The river cruise segment of the industry seems to have been a relatively silent casualty of the coronavirus pandemic, with the much larger ocean operators taking the brunt of the media spotlight in the past three months.
LATTE asked a collection of luxury river cruise operators how their businesses are coping during the crisis. Here, we share feedback from Tauck‘s newly appointed Country Manager for Australia, David Clark, and Uniworld Boutique River Cruise Collections‘ Head of Sales, Alice Ager.
Uniworld has paused its global operation until 30 June, and Tauck a few weeks longer, through to 15 July 2020. We asked if their respective operations in Europe would be ready to recommence per schedule once the postponements are lifted and travel restrictions wound back.
“We are continually reviewing all of the information available to us and working with our supplier partners and destinations to ensure we can deliver the level of experience, comfort and safety our guests expect from Tauck,” Clark explained to LATTE. “We are hopeful that we will be travelling again soon, but it is incredibly important to ensure that we get it right.”
Uniworld’s Ager said: “All of our nautical teams and hospitality staff are on standby to return to work as soon as global government and border restrictions are lifted. We are taking a month by month approach to our suspensions and are hopeful to return to regular operations as soon as we can.”
Understandably, the pandemic has had a significant impact on all river cruise operators as this current period normally represents the beginning of the peak European season for the segment.
Clark explains: “Tauck is in the fortunate position to have weathered past crises such as the Great Depression, World War II and 9/11, so we have some institutional knowledge of how to manage through a crisis. We have always chosen as a business to remain debt-free and asset-light. This allows us to be nimble in a downturn and poised to return to operations quickly when the recovery comes.”
Tauck is optimistic that European river cruising may return later this summer and into autumn.
“As most guests take a wait and see approach, occupancies remain strong, but the reality is that we are uncertain of what we will be able to operate and when. We are so appreciative of the support of our guests and advisor partners and the trust they have put in us. The fact that people are still wanting to travel means that we will all see a very strong recovery.”
Despite gloomy conditions, both companies have seen impacted guests move their 2020 sailings to next year, rather than cancelling outright.
“2021 is looking very strong and one thing is certain, there will be plenty of pent up demand when we are all able to sail again,” Clark added.
Uniworld has seen the majority of guests impacted by suspensions this year switch to a 2021 departure.
Ager said Uniworld’s 2020 business has been “majorly affected” by the international travel restrictions in place as a result of COVID-19.
What are you most optimistic will stem from the coronavirus pandemic?
I feel there is a renewed sense of optimism for our planet with silver linings of incredible views of Mount Everest in India and visible fish swimming in the clear water canals of Venice – both of which are important destinations in our Uniworld program. Australians are avid travellers, and we are confident that Australians will be amongst the first to start travelling again when our borders reopen with river cruising still the perfect way to see the sights of Europe, Egypt, Asia & now Peru.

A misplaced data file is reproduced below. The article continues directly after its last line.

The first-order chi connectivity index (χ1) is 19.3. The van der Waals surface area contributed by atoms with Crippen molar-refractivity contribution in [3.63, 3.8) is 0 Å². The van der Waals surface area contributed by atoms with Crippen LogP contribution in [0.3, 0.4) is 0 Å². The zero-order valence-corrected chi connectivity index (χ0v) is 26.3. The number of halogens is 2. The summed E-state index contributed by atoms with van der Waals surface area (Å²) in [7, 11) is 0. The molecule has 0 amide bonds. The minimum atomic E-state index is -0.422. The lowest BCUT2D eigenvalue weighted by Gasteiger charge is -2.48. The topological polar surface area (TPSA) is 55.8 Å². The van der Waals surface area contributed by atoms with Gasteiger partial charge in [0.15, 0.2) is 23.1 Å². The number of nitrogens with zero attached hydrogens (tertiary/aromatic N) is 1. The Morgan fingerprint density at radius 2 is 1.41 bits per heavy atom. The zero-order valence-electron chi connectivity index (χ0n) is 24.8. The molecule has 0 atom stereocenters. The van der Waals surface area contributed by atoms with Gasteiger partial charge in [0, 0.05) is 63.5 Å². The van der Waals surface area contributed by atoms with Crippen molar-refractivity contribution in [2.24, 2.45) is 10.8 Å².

After every crisis, Tauck has come back stronger than before. We are confident that our business and our industry will recover and that the desire of people to see the world will continue to grow. What we are most optimistic about is the spirit of togetherness, hope and caring that we have seen emerge around the world. When we see the best in people come out, when we see a sense of community take hold, we know that all will be ok.
However, we are taking new bookings for 2021 and it’s looking to be a stellar year with the Mekong, Egypt and Portugal proving particularly popular with our guests.”
“We are price protecting all rebookings, which has, so far, proven to be a successful approach.”
Once operational again, both Uniworld and Tauck will adopt new industry standard health and safety procedures for cleaning and sanitation protocols.
“The fact is, it will be the efforts of all river cruise lines, together with our travel industry organisations such as CLIA, the European Tour Operators Association, and the United States Tour Operators Association, to come up with a baseline of standards that can be adhered to by all,” Clark said.
Currently, the brands are amplifying a marketing message of “togetherness, hope and trust” (Tauck) and “#wewilltravelagain” (Uniworld).
“During this period we will continue to inspire our guests and encourage them to dream and, when the time is right, to book their next luxury river cruise, because we will travel again,” Ager said.
Clark commented: “We want to convey a sense of calm and optimism but also reassure people that Tauck has weathered similar storms and we are built to last. Our guests haven’t stopped dreaming about travel and, when the time is right, the next phase of marketing will be focused on reactivation.”
“The quicker we can put our guests at ease the quicker we can get them immersed in the destinations, the cultures and the experiences that they have been waiting their entire lives for,” he added.